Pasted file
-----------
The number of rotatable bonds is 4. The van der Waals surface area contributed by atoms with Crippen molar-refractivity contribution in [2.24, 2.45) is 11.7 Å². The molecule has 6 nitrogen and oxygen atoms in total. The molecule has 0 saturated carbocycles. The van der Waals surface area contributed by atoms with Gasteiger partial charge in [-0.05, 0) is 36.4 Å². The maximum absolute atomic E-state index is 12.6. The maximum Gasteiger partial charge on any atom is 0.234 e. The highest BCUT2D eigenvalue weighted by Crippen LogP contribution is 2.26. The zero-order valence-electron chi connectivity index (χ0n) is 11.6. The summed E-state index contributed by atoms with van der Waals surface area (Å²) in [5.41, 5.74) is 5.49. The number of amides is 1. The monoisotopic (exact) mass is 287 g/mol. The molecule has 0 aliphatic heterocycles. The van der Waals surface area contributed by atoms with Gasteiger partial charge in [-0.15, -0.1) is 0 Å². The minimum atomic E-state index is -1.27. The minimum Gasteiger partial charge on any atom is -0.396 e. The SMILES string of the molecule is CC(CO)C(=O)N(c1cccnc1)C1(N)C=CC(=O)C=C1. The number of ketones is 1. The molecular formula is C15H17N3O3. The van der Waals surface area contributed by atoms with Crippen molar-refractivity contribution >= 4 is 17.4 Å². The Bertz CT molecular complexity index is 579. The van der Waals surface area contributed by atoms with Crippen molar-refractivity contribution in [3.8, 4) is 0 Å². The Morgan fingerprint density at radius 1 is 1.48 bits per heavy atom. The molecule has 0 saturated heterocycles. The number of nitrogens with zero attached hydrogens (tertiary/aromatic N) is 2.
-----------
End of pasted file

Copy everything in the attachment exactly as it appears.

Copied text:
The number of rotatable bonds is 4. The van der Waals surface area contributed by atoms with Crippen molar-refractivity contribution in [2.24, 2.45) is 11.7 Å². The molecule has 6 nitrogen and oxygen atoms in total. The molecule has 0 saturated carbocycles. The van der Waals surface area contributed by atoms with Gasteiger partial charge in [-0.05, 0) is 36.4 Å². The maximum absolute atomic E-state index is 12.6. The maximum Gasteiger partial charge on any atom is 0.234 e. The highest BCUT2D eigenvalue weighted by Crippen LogP contribution is 2.26. The zero-order valence-electron chi connectivity index (χ0n) is 11.6. The summed E-state index contributed by atoms with van der Waals surface area (Å²) in [5.41, 5.74) is 5.49. The number of amides is 1. The monoisotopic (exact) mass is 287 g/mol. The molecule has 0 aliphatic heterocycles. The van der Waals surface area contributed by atoms with Gasteiger partial charge in [-0.15, -0.1) is 0 Å². The minimum atomic E-state index is -1.27. The minimum Gasteiger partial charge on any atom is -0.396 e. The SMILES string of the molecule is CC(CO)C(=O)N(c1cccnc1)C1(N)C=CC(=O)C=C1. The number of ketones is 1. The molecular formula is C15H17N3O3. The van der Waals surface area contributed by atoms with Crippen molar-refractivity contribution >= 4 is 17.4 Å². The Bertz CT molecular complexity index is 579. The van der Waals surface area contributed by atoms with Crippen molar-refractivity contribution in [3.8, 4) is 0 Å². The Morgan fingerprint density at radius 1 is 1.48 bits per heavy atom. The molecule has 0 saturated heterocycles. The number of nitrogens with zero attached hydrogens (tertiary/aromatic N) is 2.